Analie offered to show me how to use a real Estonian sauna. Merle and the boyfriend she'd come to Saaremaa to visit would take one privately later. I followed Analie into the main farmhouse to an area curtained off from the living room. She stripped off and headed into the shower room. In the name of decency, I'd kept my back turned and waited until I heard the shower stop before I stepped after her. I placed my towel on the window ledge and washed quickly, then grabbed my towel and stepped into the sauna proper. 'Oh good. You brought the towel. You'll probably need to put in on the seat so you don't burn your sensitive ass.' Once I'd recovered from the wave of heat, I saw that she was sitting naked as I'd heard was done in Scandinavia. She'd left her own towel outside. I've never been comfortable with the idea of being naked with anyone that I wasn't sleeping with, but there was little reason to argue. I unwrapped the towel from around my waist, placed it double on the wood and sat down next to her. We started chatting about her husband, who'd played the porn director in Sex and Death, Marie, life in Australia and a number of other topics and before I knew it, nakedness wasn't an issue. The thermometer read 95C, but Analie kept scooping water onto the hot stones. Eventually she decided that she'd had enough for the moment and I was glad that I'd matched her resistance to the heat, but I now realise that she was sitting closer to the heat source and the steam, where it was probably over 100C. I followed a minute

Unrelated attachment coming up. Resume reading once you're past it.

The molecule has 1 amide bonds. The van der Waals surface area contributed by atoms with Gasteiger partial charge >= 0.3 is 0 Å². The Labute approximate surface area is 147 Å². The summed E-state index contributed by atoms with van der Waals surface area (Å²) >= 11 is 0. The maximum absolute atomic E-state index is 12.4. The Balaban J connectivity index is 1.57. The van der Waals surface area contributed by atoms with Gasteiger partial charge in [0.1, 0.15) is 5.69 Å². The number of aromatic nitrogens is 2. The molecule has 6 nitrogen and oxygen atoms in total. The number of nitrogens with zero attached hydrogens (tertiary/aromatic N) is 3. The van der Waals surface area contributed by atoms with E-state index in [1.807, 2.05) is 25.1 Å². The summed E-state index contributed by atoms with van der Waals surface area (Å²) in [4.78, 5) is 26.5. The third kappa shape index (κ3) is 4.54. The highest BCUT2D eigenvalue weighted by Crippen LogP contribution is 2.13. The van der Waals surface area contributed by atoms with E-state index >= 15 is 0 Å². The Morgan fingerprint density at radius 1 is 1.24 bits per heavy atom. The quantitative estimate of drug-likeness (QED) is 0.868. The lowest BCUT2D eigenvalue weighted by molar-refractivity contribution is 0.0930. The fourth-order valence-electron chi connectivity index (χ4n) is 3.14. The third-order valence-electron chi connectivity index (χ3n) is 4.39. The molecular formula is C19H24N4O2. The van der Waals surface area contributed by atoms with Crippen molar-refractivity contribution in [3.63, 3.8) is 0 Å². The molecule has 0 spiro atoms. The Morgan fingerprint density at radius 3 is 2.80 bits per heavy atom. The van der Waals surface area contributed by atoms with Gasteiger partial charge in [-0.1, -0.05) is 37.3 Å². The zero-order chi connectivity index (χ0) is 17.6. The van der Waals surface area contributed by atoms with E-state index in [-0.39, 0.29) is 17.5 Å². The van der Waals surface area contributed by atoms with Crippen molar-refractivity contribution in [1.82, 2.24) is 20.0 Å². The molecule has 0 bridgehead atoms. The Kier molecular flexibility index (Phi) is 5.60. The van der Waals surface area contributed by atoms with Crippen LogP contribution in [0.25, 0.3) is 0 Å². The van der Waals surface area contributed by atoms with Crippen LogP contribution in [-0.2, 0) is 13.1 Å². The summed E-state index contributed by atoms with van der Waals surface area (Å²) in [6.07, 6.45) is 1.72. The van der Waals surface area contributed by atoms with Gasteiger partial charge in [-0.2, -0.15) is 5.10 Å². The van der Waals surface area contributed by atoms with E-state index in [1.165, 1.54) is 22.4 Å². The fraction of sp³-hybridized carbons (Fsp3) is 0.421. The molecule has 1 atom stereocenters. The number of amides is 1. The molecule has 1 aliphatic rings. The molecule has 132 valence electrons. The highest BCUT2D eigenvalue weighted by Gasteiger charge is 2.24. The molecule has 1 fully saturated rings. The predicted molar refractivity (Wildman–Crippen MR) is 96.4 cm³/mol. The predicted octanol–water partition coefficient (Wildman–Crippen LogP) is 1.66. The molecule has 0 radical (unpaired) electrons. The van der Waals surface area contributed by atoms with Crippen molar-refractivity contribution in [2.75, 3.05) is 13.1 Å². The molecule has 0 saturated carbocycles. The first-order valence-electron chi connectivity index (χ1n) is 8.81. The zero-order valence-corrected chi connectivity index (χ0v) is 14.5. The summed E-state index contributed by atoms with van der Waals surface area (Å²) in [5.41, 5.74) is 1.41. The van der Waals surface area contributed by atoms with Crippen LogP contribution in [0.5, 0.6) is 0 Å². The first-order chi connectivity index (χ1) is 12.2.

After spending all weekend with a group of Estonian girls, I've decided that Estonian sounds like Dutch, with all the shaped vowels and plenty of k's, but with an Italian rhythm. The girls were quite pleased with this description. Although they spent much of the weekend talking Estonian, they took the time to translate key pieces of conversation or just to talk to me about their lives, their work, their taste in music. We took a drive to Saaremaa, the largest island, where Estonians go to chill out in the summer. It had all the fun that road trips entail, and even if I couldn't understand everything that made them laugh, I enjoyed the antics. Merle put a piece of chocolate on the dashboard while she was driving, then forgot about it when we went to sit on the beach. Not one to waste chocolate, she licked it all up when we got back to the car. A five star hotel that Merle wanted to show us wouldn't let us look around, so she invented a story that I was a journalist doing a story for an Australian magazine. The cover was picked up by Margit, who decided she was doing a story on toilets on Saaremaa. We agreed that strip clubs were pointless because they gave an increase in dramatic tension but never provided the climax and a happy ending. We found secluded beaches to sit on, visited churches and walked around a Danish fortress. Unfortunately I'd forgotten my camera for the last, but the highlight was the guesthouse we stayed in on Saturday night. Built up around an old farmhouse, it had two more buildings for guests and a big barbecue area. We